Long-term interest rates are rising again this week as bond traders front-run the Federal Reserve and look for a bounce back in inflation and "real" rates, a reflection of better economic fundamentals.
In early February, the yield on 10-year Treasuries was below 1.7 percent. On Tuesday, it tested above the 2.3 percent level, where it was back in November. Last week, yields spiked to levels not seen since October.
We appear to be in the midst of the first persistent rise in borrowing costs since the Fed ended its QE3 bond buying stimulus program last year. The fixed-income market is finally sniffing out a rebound in both prices and economic growth. It remains to be seen if this upward momentum will survive the Fed's short-term rate liftoff — the first such move since 2006 — expected sometime later this year.
Based on their recent comments, Fed officials are also coming around to the realization the labor market is nearing full employment, undermining any justification for holding interest rates near historic lows. San Francisco Fed President John Williams admitted earlier this week that the unemployment rate is nearing its natural rate — the threshold before wage inflation really starts kicking in as businesses fight for qualified applicants. Williams also noted that it would be safer for the Fed to start raising rates earlier and more gradually than wait too long and have to raise them drastically to stay ahead of inflation. And besides, the Fed's ability to delay rate hikes is more limited now in his opinion.
While job openings dropped slightly last month, the quit rate rose to 2 percent, and 2.2 percen within the private sector. This is an important measure of worker confidence that Fed officials, including Chair Janet Yellen, watch closely.
The rebound in the quit rate suggests the balance of power in the labor market is finally shifting from employers to employees; a leading indicator that wages, a powerful contributor to overall inflation (and thus, long-term interest rates), are about to get a big lift.
Another dynamic coming into play is that the job market seems to be getting more efficient at matching workers to job openings. In the immediate aftermath of the recession, structural frictions manifested themselves. Perhaps hiring managers were spoiled by choice and got too picky. Or maybe negative home equity kept the right workers from relocating to where they were needed. Or maybe the slow process of worker retraining into areas of new demand was just getting started.
Whatever the cause, it's ending now. This can be seen in the chart below from Philippa Dunne of The Liscio Report, an independent research newsletter, which compares the actual unemployment rate to a model prediction based on the Job Opening and Labor Turnover Survey. Four years ago, the gap was 3.3 percent. Now it has fallen to 1.4 percent.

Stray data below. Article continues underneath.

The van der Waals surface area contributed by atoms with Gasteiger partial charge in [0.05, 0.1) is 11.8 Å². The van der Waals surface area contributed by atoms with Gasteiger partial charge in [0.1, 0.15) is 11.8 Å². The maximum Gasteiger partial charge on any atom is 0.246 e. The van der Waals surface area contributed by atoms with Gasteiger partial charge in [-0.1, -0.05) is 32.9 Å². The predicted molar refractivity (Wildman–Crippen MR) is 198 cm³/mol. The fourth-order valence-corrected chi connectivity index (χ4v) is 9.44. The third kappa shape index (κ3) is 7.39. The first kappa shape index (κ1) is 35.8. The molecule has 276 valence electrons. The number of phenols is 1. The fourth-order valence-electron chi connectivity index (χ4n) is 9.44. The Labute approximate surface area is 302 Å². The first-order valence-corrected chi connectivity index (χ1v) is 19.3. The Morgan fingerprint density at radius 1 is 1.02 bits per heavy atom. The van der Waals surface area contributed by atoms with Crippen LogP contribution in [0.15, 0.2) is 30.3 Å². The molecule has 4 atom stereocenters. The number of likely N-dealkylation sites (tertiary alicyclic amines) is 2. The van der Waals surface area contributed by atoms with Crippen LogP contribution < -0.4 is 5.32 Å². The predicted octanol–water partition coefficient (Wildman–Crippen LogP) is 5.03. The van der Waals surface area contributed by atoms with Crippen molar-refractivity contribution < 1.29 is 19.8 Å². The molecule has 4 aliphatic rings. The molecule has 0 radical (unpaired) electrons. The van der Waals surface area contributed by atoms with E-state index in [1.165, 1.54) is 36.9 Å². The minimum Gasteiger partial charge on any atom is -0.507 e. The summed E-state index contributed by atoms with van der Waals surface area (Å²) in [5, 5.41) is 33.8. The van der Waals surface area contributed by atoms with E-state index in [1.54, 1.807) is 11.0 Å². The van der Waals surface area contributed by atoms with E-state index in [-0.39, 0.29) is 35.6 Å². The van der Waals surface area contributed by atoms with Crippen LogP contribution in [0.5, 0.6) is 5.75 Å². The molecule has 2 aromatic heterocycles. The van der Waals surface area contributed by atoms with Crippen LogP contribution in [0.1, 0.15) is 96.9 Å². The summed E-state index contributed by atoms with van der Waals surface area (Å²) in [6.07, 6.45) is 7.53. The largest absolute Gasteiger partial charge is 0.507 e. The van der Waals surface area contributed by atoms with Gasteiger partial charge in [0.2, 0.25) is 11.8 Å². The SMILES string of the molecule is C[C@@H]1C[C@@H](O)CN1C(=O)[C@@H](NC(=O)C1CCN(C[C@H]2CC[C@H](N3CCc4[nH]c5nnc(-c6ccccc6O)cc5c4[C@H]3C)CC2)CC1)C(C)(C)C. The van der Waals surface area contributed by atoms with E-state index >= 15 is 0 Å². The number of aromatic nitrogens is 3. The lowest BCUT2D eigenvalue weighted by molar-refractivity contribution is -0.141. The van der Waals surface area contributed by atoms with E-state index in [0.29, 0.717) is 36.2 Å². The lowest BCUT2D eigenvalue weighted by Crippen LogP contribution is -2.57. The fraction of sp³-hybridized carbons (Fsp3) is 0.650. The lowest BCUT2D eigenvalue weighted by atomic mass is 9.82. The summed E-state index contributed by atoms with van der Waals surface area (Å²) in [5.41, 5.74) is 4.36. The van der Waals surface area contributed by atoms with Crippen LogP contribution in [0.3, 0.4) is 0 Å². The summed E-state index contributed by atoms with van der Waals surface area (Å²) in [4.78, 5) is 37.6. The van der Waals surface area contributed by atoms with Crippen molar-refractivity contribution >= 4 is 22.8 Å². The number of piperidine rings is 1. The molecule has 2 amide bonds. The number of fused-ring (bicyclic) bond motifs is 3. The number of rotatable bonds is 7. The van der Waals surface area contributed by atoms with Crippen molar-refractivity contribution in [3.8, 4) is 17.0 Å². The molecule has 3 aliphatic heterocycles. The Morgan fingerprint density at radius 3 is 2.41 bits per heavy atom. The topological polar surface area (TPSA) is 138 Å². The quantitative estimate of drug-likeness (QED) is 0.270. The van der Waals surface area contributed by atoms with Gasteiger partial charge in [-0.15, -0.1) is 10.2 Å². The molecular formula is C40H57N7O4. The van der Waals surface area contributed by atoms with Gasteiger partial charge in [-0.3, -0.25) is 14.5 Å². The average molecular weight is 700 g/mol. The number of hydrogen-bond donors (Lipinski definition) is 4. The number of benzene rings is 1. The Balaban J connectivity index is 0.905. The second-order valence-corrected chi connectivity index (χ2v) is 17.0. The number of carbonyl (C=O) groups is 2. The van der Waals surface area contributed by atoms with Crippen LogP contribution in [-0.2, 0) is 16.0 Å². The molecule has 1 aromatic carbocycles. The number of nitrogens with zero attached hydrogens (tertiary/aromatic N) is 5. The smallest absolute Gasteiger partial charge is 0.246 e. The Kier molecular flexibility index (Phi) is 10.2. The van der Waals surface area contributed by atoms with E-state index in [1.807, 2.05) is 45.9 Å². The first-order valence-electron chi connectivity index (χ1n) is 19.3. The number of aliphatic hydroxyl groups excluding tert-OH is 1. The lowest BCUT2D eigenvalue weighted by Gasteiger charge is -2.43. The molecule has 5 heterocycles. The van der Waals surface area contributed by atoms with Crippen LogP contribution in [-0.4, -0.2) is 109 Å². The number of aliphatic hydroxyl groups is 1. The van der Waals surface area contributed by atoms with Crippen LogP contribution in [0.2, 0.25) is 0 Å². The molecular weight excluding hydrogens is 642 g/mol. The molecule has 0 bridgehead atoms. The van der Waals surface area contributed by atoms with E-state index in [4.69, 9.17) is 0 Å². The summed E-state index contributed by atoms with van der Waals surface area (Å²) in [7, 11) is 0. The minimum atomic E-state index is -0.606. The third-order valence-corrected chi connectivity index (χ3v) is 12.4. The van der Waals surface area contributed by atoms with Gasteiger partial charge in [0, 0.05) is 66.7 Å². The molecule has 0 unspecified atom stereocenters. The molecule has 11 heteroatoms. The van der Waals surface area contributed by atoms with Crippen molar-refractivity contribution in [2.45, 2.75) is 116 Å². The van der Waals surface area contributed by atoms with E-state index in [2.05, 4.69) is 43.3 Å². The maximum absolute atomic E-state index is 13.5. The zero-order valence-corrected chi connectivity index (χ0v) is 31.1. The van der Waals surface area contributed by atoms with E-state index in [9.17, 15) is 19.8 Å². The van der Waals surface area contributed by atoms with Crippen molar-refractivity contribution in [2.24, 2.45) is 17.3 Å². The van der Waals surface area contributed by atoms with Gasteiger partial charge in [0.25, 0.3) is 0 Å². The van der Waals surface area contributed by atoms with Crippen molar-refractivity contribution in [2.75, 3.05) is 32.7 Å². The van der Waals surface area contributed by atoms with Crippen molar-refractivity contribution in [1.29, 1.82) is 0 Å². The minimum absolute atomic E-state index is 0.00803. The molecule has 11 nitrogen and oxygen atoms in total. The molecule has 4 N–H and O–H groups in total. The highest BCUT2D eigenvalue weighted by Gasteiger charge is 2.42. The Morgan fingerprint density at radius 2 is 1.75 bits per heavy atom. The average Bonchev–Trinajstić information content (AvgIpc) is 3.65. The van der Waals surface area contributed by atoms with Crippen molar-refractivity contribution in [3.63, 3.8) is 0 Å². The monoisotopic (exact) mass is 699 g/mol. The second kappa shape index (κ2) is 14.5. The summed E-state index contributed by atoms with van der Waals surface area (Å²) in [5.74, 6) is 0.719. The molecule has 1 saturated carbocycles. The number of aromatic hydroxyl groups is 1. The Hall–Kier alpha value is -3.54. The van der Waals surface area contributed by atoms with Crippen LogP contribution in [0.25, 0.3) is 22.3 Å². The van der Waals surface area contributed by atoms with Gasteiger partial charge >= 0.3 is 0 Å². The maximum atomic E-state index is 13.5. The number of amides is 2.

To simplify, just imagine that the pool of available workers is suddenly being drained at a faster rate. Like the drain pump just doubled in speed.
You don't need a degree in economics to take a guess at what this means: A rebound in consumer spending and a lift in retail sales. With consumers still responsible for the largest share of U.S. GDP, that means shoppers are about to overcome the drag from corporations get hit by the energy price pullback and the dollar's drag on foreign earnings. Consumers can lift economic growth through the rest of the year.
But don't just take my word for it. The bond market is already pricing all this in. According to Capital Economics, the lift in long-term interest rates in late April was initially driven by a rise in inflation expectations no doubt connected to the rebound in crude oil from a low of $42.41 a barrel in March to above $60 a barrel now — an increase of more than 40 percent.
Now, the rise in long-term interest rates (and thus, the price weakness of long-term Treasury bonds) is being driven by a big increase in economic growth expectations. This is derived from the inflation-adjusted yield on Treasury Inflation-Protected Securities (TIPS). These rates are supposed to reflect the return TIPS holders receive in response to the underlying cost of capital set by the economy's growth rate.
Unless the Fed acts on rates soon — and despite the risk of destabilizing financial markets grown addicted to nearly seven years of rock bottom interest rates — it could fall behind the bond market and risk exacerbating the rise in long-term yields by further boosting inflation expectations.
It'll need to look past the weak March payroll report and acknowledge that years of ultra-aggressive policy stimulus have finally brought the job market back to health when it ends its next two-day policy meeting on June 17.
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